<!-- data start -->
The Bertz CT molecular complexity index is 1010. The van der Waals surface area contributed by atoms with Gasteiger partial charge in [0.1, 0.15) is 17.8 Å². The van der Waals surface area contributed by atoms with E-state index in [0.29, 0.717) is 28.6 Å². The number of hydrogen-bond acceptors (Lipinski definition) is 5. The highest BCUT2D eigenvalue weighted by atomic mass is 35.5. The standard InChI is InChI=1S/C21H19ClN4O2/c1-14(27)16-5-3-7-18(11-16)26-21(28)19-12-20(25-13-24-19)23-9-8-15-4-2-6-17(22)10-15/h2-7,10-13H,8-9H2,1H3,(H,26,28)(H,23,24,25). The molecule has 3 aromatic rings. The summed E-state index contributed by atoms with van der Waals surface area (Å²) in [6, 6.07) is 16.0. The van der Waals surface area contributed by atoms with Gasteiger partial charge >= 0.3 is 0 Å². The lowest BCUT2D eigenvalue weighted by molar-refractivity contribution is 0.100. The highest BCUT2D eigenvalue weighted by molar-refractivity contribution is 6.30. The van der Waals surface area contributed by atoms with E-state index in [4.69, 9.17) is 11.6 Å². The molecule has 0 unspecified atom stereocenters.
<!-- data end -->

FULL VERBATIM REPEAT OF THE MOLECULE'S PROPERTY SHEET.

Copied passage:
The Bertz CT molecular complexity index is 1010. The van der Waals surface area contributed by atoms with Gasteiger partial charge in [0.1, 0.15) is 17.8 Å². The van der Waals surface area contributed by atoms with E-state index in [0.29, 0.717) is 28.6 Å². The number of hydrogen-bond acceptors (Lipinski definition) is 5. The highest BCUT2D eigenvalue weighted by atomic mass is 35.5. The standard InChI is InChI=1S/C21H19ClN4O2/c1-14(27)16-5-3-7-18(11-16)26-21(28)19-12-20(25-13-24-19)23-9-8-15-4-2-6-17(22)10-15/h2-7,10-13H,8-9H2,1H3,(H,26,28)(H,23,24,25). The molecule has 3 aromatic rings. The summed E-state index contributed by atoms with van der Waals surface area (Å²) in [6, 6.07) is 16.0. The van der Waals surface area contributed by atoms with Gasteiger partial charge >= 0.3 is 0 Å². The lowest BCUT2D eigenvalue weighted by molar-refractivity contribution is 0.100. The highest BCUT2D eigenvalue weighted by molar-refractivity contribution is 6.30. The van der Waals surface area contributed by atoms with E-state index in [4.69, 9.17) is 11.6 Å². The molecule has 0 unspecified atom stereocenters.